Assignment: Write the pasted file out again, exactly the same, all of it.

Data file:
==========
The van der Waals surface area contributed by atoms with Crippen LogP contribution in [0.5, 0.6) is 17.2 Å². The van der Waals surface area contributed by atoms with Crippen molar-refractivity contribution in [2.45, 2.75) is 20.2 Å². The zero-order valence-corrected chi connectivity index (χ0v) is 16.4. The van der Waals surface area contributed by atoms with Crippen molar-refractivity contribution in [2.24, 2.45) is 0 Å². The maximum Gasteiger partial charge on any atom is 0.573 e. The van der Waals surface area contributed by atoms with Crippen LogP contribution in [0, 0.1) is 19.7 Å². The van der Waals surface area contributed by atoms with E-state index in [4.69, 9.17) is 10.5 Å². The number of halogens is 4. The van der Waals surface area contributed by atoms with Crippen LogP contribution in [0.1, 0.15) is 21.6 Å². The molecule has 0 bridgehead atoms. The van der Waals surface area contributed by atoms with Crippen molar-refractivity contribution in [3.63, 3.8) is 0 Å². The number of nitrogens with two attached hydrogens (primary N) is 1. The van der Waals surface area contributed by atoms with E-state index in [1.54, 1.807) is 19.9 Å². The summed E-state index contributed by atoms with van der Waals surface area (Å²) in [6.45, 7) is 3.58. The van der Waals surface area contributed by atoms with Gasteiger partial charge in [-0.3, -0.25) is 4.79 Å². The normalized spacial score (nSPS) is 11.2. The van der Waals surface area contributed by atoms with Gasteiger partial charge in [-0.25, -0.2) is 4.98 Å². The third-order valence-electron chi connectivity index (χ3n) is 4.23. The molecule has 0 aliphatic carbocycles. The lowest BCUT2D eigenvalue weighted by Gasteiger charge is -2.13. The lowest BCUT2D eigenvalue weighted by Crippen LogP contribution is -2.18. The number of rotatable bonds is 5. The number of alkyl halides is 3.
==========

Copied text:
The van der Waals surface area contributed by atoms with Crippen LogP contribution in [0.5, 0.6) is 17.2 Å². The van der Waals surface area contributed by atoms with Crippen molar-refractivity contribution in [2.45, 2.75) is 20.2 Å². The zero-order valence-corrected chi connectivity index (χ0v) is 16.4. The van der Waals surface area contributed by atoms with Crippen molar-refractivity contribution in [2.24, 2.45) is 0 Å². The maximum Gasteiger partial charge on any atom is 0.573 e. The van der Waals surface area contributed by atoms with Crippen LogP contribution in [0, 0.1) is 19.7 Å². The van der Waals surface area contributed by atoms with E-state index in [4.69, 9.17) is 10.5 Å². The number of halogens is 4. The van der Waals surface area contributed by atoms with Crippen LogP contribution in [0.1, 0.15) is 21.6 Å². The molecule has 0 bridgehead atoms. The van der Waals surface area contributed by atoms with Crippen molar-refractivity contribution in [3.63, 3.8) is 0 Å². The number of nitrogens with two attached hydrogens (primary N) is 1. The van der Waals surface area contributed by atoms with E-state index in [1.54, 1.807) is 19.9 Å². The summed E-state index contributed by atoms with van der Waals surface area (Å²) in [6.45, 7) is 3.58. The van der Waals surface area contributed by atoms with Gasteiger partial charge in [-0.3, -0.25) is 4.79 Å². The normalized spacial score (nSPS) is 11.2. The van der Waals surface area contributed by atoms with Gasteiger partial charge in [-0.25, -0.2) is 4.98 Å². The third-order valence-electron chi connectivity index (χ3n) is 4.23. The molecule has 0 aliphatic carbocycles. The lowest BCUT2D eigenvalue weighted by Gasteiger charge is -2.13. The lowest BCUT2D eigenvalue weighted by Crippen LogP contribution is -2.18. The number of rotatable bonds is 5. The number of alkyl halides is 3.